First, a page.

7. AlisonH says:

    I would say microfiber super-soft acrylics, but then I’m doing a Malabrigo Rios superwash wool for my own grandson-on-the-way. Blocking is for a christening gown type object, the day to day stuff will be loved just as it is.

    By the way, that lace pattern has long been on my to-do list for an eventual afghan. I love it.

  8. OKay Tom must not only be master blocker but magician, he blocked my new Dai Teiru shawl which was made from Caron One Pound also and it blocked really well

    I would think though a good Superwash wool will fill the bill on the new baby blanket i too have used Rios, and i have some Elann superwash that worked well for me.

    I also used Paton’s Look at Me (discontinued but still out there on ebay) and Bernat’s Softee which is good in a pinch!

  9. Michelle says:

    Make something washable and durable, but pretty and not too complicated. New mom will be thrilled with whatever you make!

  10. Blond Duck says:

    Red is very Christmasy! 🙂

  11. Amy says:

    When I knit for babies, be it a blanket or socks or a sweater, I never use acrylic. It may be cheap, but I’m paranoid, as I’ve heard that it isn’t fire-safe. Now, I may be wrong … feel free to correct me. But I’m just a worry-wort.

    I really like baby blankets that are round. There is just something about a pin-wheel that I love!

  12. Sue says:

    Little kids love to drag their favorite blanket around thru grass and mud and whatever so something washable is most important. I say make what you like, but make it easy to clean.

  13. Kathy says:

    It is a beauty but I agree the #6 needles with this yarn is a pain to the hands.
    I think you’re on the right track thought about a new mother blocking a baby blanket. While a fancy blanket is appreciated most moms(that I know) appreciate an easy care garment/blanket.
    Cast on something fun and enjoy the knit, I’m sure it will be appreciated.

    p.s. Gypsy wants to know why you’re keeping the cable pad when Gretchen truly deserves it? LOL

  14. Knittysue says:

    20 years ago I knitted practical blankets for my triplet this day they still use and love the heck out of them. I think because I used acrylic and they are washable is probably why they’ve been so loved. With my grandson my daughter needs washable only also. My sister has a hand wash and block blankie from her daughter that is yup in the closet for special use only. I’m making diagonal baby blanket out of various Lion homespuns that I have for my granddaughters and made a square version for my grandson for Christmas.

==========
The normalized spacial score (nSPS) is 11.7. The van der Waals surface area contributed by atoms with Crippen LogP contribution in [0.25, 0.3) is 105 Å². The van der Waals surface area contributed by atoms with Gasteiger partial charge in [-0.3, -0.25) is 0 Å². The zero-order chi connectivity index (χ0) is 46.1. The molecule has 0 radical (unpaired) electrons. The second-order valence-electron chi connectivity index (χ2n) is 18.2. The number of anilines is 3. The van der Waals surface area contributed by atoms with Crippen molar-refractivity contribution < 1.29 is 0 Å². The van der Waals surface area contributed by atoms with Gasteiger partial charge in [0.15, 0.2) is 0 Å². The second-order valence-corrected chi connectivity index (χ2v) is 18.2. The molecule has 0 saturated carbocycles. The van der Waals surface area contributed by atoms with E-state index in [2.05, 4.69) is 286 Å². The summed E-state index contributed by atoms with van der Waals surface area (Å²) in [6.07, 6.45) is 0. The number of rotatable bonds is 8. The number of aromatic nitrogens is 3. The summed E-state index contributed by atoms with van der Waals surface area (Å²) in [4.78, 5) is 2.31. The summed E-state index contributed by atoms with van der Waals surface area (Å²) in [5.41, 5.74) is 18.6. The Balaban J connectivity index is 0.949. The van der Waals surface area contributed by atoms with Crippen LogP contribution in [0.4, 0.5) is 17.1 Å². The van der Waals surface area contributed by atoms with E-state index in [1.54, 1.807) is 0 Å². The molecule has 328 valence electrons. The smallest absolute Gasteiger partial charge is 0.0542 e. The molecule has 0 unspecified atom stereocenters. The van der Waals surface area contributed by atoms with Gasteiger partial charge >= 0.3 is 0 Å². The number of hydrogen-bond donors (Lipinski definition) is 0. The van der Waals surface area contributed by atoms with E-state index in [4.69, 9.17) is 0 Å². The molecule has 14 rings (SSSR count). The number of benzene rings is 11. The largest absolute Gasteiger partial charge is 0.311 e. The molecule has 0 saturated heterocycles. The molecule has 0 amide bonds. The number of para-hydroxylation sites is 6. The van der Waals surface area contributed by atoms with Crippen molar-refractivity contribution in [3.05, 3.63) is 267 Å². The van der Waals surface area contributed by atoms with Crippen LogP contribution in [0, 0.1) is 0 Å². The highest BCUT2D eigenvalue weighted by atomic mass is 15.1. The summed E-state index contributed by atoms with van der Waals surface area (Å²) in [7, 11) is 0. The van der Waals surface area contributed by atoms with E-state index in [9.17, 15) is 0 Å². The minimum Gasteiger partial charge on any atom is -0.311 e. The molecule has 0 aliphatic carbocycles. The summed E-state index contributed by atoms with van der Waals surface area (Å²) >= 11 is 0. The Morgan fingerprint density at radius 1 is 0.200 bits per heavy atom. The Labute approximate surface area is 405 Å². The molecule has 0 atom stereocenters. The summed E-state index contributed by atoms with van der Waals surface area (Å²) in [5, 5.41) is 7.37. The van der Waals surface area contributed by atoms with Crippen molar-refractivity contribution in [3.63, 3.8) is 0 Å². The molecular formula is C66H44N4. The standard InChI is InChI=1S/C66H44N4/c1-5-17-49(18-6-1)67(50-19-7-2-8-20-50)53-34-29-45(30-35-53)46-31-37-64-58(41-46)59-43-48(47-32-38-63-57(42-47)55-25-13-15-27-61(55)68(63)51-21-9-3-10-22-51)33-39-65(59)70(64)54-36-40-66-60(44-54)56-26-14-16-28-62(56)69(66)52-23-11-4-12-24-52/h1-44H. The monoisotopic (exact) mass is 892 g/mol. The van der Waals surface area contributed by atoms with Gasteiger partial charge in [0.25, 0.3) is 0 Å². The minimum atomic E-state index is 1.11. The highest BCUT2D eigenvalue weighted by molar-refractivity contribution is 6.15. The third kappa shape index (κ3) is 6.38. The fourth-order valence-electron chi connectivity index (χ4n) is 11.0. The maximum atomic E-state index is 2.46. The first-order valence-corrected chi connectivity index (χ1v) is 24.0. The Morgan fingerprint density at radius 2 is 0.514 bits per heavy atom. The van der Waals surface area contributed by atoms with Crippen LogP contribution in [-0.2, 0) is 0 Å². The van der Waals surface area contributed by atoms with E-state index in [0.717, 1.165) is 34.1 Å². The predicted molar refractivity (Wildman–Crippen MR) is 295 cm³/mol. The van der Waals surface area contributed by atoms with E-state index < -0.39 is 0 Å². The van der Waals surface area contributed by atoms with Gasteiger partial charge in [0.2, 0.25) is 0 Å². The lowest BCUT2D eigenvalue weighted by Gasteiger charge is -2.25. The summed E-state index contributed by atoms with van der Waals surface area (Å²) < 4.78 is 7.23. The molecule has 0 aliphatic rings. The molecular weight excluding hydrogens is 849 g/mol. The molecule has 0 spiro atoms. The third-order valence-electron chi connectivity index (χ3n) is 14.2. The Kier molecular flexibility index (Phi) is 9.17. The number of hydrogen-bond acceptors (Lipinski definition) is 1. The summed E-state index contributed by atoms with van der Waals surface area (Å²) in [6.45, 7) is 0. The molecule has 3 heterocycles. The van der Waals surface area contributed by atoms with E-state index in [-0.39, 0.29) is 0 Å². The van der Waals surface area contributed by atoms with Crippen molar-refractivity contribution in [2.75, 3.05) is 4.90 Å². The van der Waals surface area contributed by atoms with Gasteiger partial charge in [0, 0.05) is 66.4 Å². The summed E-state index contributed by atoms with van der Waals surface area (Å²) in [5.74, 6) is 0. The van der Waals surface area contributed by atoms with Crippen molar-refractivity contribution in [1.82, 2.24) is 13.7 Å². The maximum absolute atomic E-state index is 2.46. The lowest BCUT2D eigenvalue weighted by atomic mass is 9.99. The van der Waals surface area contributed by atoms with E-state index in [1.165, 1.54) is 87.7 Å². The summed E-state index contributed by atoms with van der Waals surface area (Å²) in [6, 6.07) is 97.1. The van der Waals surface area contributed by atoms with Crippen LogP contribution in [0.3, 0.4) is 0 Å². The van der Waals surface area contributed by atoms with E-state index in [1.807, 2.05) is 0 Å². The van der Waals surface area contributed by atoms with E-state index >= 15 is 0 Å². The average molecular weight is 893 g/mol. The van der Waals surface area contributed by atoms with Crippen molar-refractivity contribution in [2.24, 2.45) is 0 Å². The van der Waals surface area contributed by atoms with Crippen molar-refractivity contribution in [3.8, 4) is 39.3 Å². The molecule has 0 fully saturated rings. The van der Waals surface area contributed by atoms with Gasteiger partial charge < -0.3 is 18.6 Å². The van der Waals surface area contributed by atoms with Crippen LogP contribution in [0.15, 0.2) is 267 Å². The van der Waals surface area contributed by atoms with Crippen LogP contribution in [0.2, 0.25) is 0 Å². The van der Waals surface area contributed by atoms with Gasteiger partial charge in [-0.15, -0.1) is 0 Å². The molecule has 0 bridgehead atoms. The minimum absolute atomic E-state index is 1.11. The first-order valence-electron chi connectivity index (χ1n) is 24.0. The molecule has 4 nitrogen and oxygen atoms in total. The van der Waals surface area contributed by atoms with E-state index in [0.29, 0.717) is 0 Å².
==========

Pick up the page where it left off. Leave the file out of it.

Love the blanket you made..I’m not brave enough for one of those yet.
    Have a great day….

  15. Dianne says:

    My next baby blanket for a very special baby will be this one:

    (Hope the link works.)

  16. lacey says:

    Well I don’t know if this is the best advice, but it is a suggestion. I think last year I knit a Niece in Law a Harry Potter scarf. Since finances were tight and I knew she would not know the difference I picked up some caron or red heart, i’m not even sure which. The yarn was ruff and lumpy after it was finished. I knew it wouldn’t block being acrylic so I used a steam iron on it. Well I had to use an iron to iron the gryffindor patch on. Is kind of melted together making is look and feel soooooo much better. So you could try steam ironing it. But that is not to say that it would ruin it or not. Again this is not advice, just a suggestion.

  17. Bubblesknits says:

    Yes…wash and wear. No blocking. And nothing too lacy that baby can get it’s wee fingers/hands tangled in. I had a horrible experience with DL and a lacy handmade blankie. A strand from one of the open eyelets got wrapped tightly around one of her fingers and cut off the circulation. It was wrapped so tightly that we had to cut it off. Still don’t know how she did it, but babies are weird that way. lol

  18. Margaret says:

    Ditto what Lacey said. You can pin it out and block acrylic with heat, just enough to “kill” the memory in the yarn that makes it scrunchy, but not enough to melt it. Once heat blocked it should stay that way even if washed. But, I’d swatch it to check how much heat to use. It’s pretty, looks like a nice cozy car seat size.